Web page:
The Manchester neighborhood was specifically chosen for the program as the median income is this area is 14% below median income in the City of Pittsburgh**. The economic opportunity of the Central Business District, where there is a higher number of jobs and services is just out of reach for people living in the Manchester neighborhood because of high transportation pricing and limited transit options. However, with better access to employment, education and various services comes the potential to improve participants’ quality of life and access to opportunities.
"Affordable transportation is a huge issue in Manchester and many of our neighbors, unfortunately, don’t have many opportunities within their own neighborhood and need to go elsewhere,” said LaShawn Burton Faulk, Executive Director of the Manchester Citizens Corporation.”We are excited to be home to this UBM pilot and see how it might improve the quality of life of our most vulnerable Manchestrians."
*Those in the control group will receive financial compensation for taking part in the research.
** As noted in the Manchester Neighborhood Plan
About The City Of Pittsburgh
The City of Pittsburgh Department of Mobility and Infrastructure (DOMI) provides the physical mobility necessary to support the social and economic movement of the people of Pittsburgh through the management, design, improvement, and operation of the public right-of-way. DOMI’s work is guided by the city’s core mobility principles including that no one dies or is seriously injured traveling on city streets; that our streets reflect the values of our community; and that the combined cost of transportation, housing, and energy does not exceed 45% of household income for any income group. For more information about DOMI, visit: https://pittsburghpa.gov/domi/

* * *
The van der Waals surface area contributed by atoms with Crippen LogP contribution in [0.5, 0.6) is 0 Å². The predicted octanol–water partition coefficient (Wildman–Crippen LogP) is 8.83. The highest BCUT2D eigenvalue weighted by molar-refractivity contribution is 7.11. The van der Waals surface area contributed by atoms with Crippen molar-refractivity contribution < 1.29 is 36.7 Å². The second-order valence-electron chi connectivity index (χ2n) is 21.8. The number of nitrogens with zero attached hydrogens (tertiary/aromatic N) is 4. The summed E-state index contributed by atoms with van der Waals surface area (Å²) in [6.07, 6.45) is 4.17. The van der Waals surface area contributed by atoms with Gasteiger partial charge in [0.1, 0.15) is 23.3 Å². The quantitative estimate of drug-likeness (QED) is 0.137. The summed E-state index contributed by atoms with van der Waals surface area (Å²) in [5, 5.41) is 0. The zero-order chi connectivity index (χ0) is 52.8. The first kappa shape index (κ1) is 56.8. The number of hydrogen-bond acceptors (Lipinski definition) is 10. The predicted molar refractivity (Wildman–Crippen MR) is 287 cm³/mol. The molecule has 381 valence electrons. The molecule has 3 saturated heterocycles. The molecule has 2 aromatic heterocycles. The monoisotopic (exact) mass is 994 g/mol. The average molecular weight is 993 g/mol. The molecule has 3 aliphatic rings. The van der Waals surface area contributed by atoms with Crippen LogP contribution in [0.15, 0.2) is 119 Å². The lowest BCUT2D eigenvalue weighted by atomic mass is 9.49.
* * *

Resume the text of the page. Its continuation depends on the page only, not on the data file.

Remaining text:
About Manchester Citizens Corporation
Manchester Citizens Corporation (MCC) is one of the nation's oldest and most sophisticated community development organizations. Community leaders formed the Corporation in 1965 to create a neighborhood-based approach in response to widespread blight and abandonment. MCC operates within the Manchester Historic District, which is Pittsburgh's largest historic district under the National Register of Historic Places, preserved for its early 19th century-built Late Victorian-style houses. MCC is one of the first urban, community-based organizations in the nation to link historic preservation with economic development.
About Carnegie Mellon University
Carnegie Mellon University, cmu.edu, is a private, internationally ranked research university with acclaimed programs spanning the sciences, engineering, technology, business, public policy, humanities and the arts. Our diverse community of scholars, researchers, creators and innovators is driven to make real-world impacts that benefit people across the globe. With a bold, interdisciplinary and entrepreneurial approach, we do the work that matters.
Spin, recently acquired by TIER Mobility, operates electric bikes and scooters on North American cities and campuses. Spin launched the first-ever stationless bike share program in the United States and was instrumental in crafting the world’s first mobility permitting system that is now used around the world. Spin consists of a diverse team of experienced professionals from government and private sectors, and the transportation advocacy world, all of whom are committed to fulfilling the company’s mission - to help create a world full of 15 minute cities. https://www.spin.app